Thursday, July 26, 2007


According to the late Bon Scott, "Hell ain't a bad place to be". Or at least the figurative hell of being on the road touring 300 days a year.

I wouldn't know about that but at the end of the day after the 8th Annual Off Road Assault on Mt MitcHELL, I felt like I rode my bike right up to the flaming gates of hell, rang the doorbell, and rode like crazy away. The day started with the realization that I was a good 30 minutes late getting to the start. I don't know how that happened but me, Nancy and Nathan drove like crazy to the town of Old Fort and arrived just in time to hear that they delayed the start by 30 minutes. Cool. I had 45 minutes instead of 15 to get ready. Then at 8:07, I am talking to Bob and Anet, I hear "Racers are you ready?" What the ????. Nancy was in the bathroom and she was going to miss the start. I had to ride back and tell her what was going on.

I got back to Bob just as they said GO.

We sat there............... Yep it takes some time to get 450 bikes moving and we were pretty much in the very back. I was antsy about being there but it turns out that it was a good plan because I had to spin my 32X20 like a madman just to keep up with the slow people on the flat stuff leading to the first climb of the day: Mill Creek.

I just tried to relax and go with it. I was nervous about all the pain that was to come and about the 10:20 ass-thrashing I suffered through last year on a really nice fs geared bike and now I am on a rigid s/s. Even though I believed in what I was doing, I was still afraid that I'd not make it up the million-mile climb to hell, or Curtis Creek Rd.

Anyway, about half the way up Mill Creek, we took a detour and ended up standing in line for about 10 minutes (I am not kidding)

while traffic got funneled up a really steep (but not as bad as Heartbreak Ridge) hike a bike.
Then came the 21 (or so) switchbacks of Kitsuma and more bike-hiking. What was worse was that when I could ride, everyone was spinning like mad in their granny gear and you just can't ride that slow on a singlespeed. I got frustrated and when I got to the top and down the other side, guess what.


Granted it was pretty nasty looking but I had enough and I went straight down the middle passing and picking lines over the drop offs. It was really cool to have all those people get outta my way. Roughly 13:47 into my 15 minutes of fame however, we were off of Kitsuma and back on the road where about 90 of the 100 people I passed, passed me back. I learned you have to be humble sometimes on a singlespeed.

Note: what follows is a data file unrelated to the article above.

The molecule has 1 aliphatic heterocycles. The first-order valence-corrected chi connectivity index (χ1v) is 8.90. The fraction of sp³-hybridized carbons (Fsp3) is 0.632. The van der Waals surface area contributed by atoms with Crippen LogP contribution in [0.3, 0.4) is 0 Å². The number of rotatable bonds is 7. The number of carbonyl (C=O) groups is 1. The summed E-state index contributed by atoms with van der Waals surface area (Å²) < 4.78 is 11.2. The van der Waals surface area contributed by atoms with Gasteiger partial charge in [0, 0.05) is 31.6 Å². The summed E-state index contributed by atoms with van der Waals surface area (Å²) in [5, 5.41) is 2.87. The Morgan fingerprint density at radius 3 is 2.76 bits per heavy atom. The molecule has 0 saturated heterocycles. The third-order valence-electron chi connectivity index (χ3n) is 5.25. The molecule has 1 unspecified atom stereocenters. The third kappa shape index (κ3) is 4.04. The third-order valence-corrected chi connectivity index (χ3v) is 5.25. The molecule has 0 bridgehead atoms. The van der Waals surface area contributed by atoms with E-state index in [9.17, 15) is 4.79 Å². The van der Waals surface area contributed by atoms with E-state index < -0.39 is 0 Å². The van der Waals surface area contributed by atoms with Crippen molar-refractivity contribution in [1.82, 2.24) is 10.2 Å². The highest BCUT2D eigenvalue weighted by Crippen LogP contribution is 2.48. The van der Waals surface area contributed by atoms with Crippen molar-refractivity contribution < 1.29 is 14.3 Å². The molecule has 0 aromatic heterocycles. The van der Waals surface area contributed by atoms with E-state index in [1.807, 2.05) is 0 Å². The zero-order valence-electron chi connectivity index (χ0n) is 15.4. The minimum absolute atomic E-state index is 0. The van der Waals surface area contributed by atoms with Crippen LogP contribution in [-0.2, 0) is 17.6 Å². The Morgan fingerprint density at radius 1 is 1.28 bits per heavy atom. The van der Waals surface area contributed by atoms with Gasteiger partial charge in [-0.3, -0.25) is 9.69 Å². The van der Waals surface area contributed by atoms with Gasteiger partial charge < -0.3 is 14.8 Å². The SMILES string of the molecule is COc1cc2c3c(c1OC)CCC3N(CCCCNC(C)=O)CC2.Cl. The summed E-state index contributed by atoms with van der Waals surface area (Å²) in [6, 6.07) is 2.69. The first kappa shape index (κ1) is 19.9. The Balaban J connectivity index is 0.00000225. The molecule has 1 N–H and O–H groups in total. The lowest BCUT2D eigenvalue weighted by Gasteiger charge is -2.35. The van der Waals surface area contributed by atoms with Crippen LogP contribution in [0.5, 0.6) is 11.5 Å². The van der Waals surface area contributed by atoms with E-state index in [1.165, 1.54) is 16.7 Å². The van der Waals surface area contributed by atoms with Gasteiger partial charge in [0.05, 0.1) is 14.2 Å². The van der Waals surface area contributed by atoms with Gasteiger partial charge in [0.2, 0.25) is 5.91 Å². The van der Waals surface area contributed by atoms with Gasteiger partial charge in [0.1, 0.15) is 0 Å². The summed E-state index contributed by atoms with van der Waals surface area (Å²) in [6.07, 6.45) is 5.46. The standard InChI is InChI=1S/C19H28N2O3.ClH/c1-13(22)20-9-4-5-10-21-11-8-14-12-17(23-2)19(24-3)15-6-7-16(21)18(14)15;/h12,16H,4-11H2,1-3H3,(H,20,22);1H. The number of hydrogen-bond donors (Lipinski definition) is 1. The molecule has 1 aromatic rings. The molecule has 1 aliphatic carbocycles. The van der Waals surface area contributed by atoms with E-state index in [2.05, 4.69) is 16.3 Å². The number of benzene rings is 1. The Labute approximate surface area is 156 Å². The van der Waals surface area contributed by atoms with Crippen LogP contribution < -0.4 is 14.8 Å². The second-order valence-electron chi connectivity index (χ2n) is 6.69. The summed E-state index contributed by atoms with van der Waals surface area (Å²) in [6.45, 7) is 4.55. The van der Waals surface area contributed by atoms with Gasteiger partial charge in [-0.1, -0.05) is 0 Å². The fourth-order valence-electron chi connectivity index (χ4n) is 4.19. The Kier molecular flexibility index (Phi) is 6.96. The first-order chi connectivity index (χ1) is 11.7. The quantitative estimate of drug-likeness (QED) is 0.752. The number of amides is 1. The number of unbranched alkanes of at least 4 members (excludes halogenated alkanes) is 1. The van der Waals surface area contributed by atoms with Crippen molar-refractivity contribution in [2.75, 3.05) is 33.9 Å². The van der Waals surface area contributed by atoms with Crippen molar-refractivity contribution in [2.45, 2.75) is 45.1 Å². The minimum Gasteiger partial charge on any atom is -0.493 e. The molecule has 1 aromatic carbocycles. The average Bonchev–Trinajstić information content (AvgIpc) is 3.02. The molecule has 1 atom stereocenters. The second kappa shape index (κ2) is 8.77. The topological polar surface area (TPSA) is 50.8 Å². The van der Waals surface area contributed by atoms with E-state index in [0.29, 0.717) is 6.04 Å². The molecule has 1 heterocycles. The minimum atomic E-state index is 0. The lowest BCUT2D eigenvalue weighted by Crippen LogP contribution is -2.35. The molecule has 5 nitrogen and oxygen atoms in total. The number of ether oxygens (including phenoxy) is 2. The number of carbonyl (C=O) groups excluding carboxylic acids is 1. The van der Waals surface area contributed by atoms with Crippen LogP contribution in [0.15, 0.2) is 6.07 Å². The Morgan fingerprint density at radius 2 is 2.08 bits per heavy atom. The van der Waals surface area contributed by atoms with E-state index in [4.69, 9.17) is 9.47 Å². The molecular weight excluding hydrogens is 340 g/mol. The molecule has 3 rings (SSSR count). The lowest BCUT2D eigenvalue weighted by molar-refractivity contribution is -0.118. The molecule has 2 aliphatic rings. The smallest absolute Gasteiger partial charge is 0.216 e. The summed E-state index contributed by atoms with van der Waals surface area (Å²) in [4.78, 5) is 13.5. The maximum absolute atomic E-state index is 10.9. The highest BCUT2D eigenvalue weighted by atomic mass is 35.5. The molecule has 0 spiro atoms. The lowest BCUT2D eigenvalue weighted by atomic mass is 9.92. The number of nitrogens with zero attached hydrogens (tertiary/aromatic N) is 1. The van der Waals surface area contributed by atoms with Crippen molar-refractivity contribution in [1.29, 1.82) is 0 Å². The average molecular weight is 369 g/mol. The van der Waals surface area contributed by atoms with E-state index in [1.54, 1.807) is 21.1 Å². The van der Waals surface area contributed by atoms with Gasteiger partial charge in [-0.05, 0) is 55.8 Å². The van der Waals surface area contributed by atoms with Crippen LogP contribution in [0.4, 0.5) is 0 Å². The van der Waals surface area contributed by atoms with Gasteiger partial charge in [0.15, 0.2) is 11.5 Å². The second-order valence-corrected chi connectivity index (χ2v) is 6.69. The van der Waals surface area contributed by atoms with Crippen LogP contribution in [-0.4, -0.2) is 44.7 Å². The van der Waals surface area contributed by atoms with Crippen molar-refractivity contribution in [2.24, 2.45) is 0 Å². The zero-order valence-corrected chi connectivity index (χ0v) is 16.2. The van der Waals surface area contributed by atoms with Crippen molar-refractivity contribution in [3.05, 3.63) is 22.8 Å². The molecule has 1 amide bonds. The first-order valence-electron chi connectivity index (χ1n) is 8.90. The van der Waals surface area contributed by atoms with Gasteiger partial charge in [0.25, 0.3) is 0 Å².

On to the road I called "Slow Death On a Grassy Road" and I passed more people which made me feel good.

The climb here just got you in the mood, so to speak, for the beating you were about to get on Curtis Creek which was coming up in another 12 or so miles.

I stopped at each aid station only long enough to refill my bottles and go. I made it a point to make sure they were both empty by the time I got to the next one. I also shoved something down my piehole every hour, on the hour. I got really sick last year and that wasn't happening again if I could help it.

I rode with Wes most of the first third of the race and I could see that he was going well. I had a feeling.............

At the aid station before the million-mile climb to hell, Scooby and I hooked up and just cruised on the gentle early slopes of Curtis Creek before things get evil.

After awhile of that, I lost touch with him and tried my best to stay within myself and just keep pedalling. My back was beginning to hurt from all the grinding and about 7 miles into the climb,I cracked like Humpty Dumpty. I stopped to pee and Scooby passed me back. I rode/walked for the next couple of miles but so was most of everyone else I was with so I didn't let it get to me.

Finally, I made it to the oh-so-glorious top of CCR and the aid station where I got more water. it was then that the reality of the reroute that had to be made to the course set in. Last year, we went across the BRP, down a really nice and long, leg enriching descent before climbing back up to the BRP and on to Heartbreak. This year that section was out meaning we went straight out the BRP for 6 or 7 miles to Heartbreak.

What's the big deal?? Well the 9 mile climb of death was now the 16 mile climb of death.

Somebody kill me now.

With all the traffic and I don't know how many diesel campers passing, I was certain that I had left earth and was now in hell.

I made it to HBR and down it ok. I was really getting tired and althouh I never crashed, I tripped over my bike a few times and took looking stupid to a new level.

Anyhoo, I was happy when I got back to the top of Mill Creek and I was standing at the base of Kitsuma (again) and it hit me that all I had to do was finish one more climb (actually 4 or 5 more climbs but at that point who's counting). I rode the final few miles tired but energized by every inch I got closer to the end.

I crossed the line in 8:31:something, nearly 2 hours quicker that last year on a bike with 17 less gears and 100 mm less suspension. I ended up 16th in Singlespeed.

My Vassago only had a few miles on it at the start and it was an untested, unproven piece of machinery. At the end of the day, it had proven itself over and over and is now a member of the family.

I never crashed and rode all the technical stuff (including both times down Kitsuma) except for that swampy part on Hearbreak that scares the crap out of me.

I can't wait until next year.

I am extremely proud of Wes who spanked all of us on his singlespeed. We knew the day would come and I can't think of a better place to do it, and Anet who gutted it out for over 12 hours and finished like a champ.

Most of all, I wanna thank my coach (and wife) Nancy and Nathan for the moral support and for being there. I love you guys.

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